Sustainability has been increasingly on the mind of consumers since the mid-2000s. Google data indicates that since 2004, the average search interest in the term has increased by over twofold. As Google users, who are themselves consumers, become more fluent in what makes a lifestyle, product, or company sustainable, corporations have reacted in turn. Namely, by appointing newly formed Chief Sustainability Officers, or CSOs.
Sitting atop the corporate ladder alongside other C-Level executives like the CEO, COO and CFO — all of which are long standing institutional roles transcending any particular industry — the CSO role is newer to the scene, but impactful across a variety of corporations all the same.
Much like their counterparts, Chief Operating Officers who handle operations, and Chief Financial Officers who oversee finance, the Chief Sustainability Officer’s role is broadly in charge of managing, planning and strategizing a company’s environmental programs. Of note, however, is that “environment” has come to encompass far more than forestry and ocean conservation.
In 2005, the term ESG (Environmental, Social, Governance) was introduced, in a United Nations Global Impact Report titled Who Cares Wins. These responsibilities outlined in the publication over 16 years ago more closely align with the mission and goals of a CSO today.
In a corporate context of ESG, “environment” of course includes the natural world and climate change initiatives, but it also includes the human impact of the company (the way the organization treats employees or people living around their offices/production facilities). To that end, “environment” and “social” work in tandem to refer to how the said company approaches the human environment on the whole, mainly through equitable programs promoting justice, and mechanisms the organization is employing to better humanity. Finally, the role focuses on connecting the work on climate change, social justice, clean energy investment, and so on with successful business outcomes for the organization and shareholders.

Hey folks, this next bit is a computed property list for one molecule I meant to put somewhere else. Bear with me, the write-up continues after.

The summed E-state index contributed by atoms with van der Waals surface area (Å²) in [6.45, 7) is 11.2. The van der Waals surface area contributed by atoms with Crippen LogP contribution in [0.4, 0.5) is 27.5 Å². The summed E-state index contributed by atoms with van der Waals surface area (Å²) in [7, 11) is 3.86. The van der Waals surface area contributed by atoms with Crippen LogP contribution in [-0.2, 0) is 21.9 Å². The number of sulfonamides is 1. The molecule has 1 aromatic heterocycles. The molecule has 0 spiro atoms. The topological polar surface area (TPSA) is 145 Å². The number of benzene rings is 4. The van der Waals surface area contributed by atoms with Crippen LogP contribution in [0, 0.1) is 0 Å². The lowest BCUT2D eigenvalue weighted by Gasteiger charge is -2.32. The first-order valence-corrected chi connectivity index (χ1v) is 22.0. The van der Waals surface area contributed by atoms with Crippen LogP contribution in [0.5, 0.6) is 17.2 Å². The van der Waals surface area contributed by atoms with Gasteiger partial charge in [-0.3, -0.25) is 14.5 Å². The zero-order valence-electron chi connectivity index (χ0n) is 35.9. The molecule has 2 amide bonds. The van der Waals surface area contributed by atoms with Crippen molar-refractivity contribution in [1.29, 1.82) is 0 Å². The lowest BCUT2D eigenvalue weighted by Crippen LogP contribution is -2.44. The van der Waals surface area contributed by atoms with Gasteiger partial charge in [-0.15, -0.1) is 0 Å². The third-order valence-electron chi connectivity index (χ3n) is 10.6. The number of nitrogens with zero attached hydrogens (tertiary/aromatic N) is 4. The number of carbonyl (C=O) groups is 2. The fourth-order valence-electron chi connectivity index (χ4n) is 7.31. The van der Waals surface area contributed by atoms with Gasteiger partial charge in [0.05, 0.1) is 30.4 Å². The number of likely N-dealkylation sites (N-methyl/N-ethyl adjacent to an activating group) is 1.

In 2011, there were 29 CSOs of major, multinational corporations; today, in 2021, there are 95. This 228% increase reflects companies’ continuing realization of the importance of sustainability in the world today, both for the future and for consumers in the present. The influx of the C-Level newcomer over the past decade has brought with it a wave of diversity, which has been historically lacking in the upper echelons of the corporate globe. In 2011, 28% of CSOs identified as women and in 2021, that number has increased to 54%. For context, only 8% of CEOs in this category of businesses (Fortune 500s) identify as women.
Within the last year, over 40 new Chief Sustainability Officers have been appointed. Below are a handful, whose names you can click on to read more about their journey to where they are today:
Katherine Neebe, CSO of Duke Energy: Duke Energy is a country-wide utility provider for electricity and natural gas based out of North Carolina.
Paulette Frank, CSO of Johnson & Johnson: J&J is one of America’s most well-known brands. Founded in the late 1880s, they are a leading healthcare brand and pharmaceutical company with a plethora of subsidiaries.
Brian Tippens, CSO of Hewlett Packard Enterprise: HPE is a mega-IT company based out of Houston, TX focusing on using information technology to solve complex business problems.
Anne Alonzo, CSO of Corteva Agriscience: Corteva is a major agricultural chemical and seed manufacturer in America, once owned by Dow Agrosciences.
Claudia Toussaint, CSO of Xylem Inc. – Xylem Inc. is a water technology company and utility focusing on merging water lifecycle technology with the daily needs of commercial, industrial, and residential clients.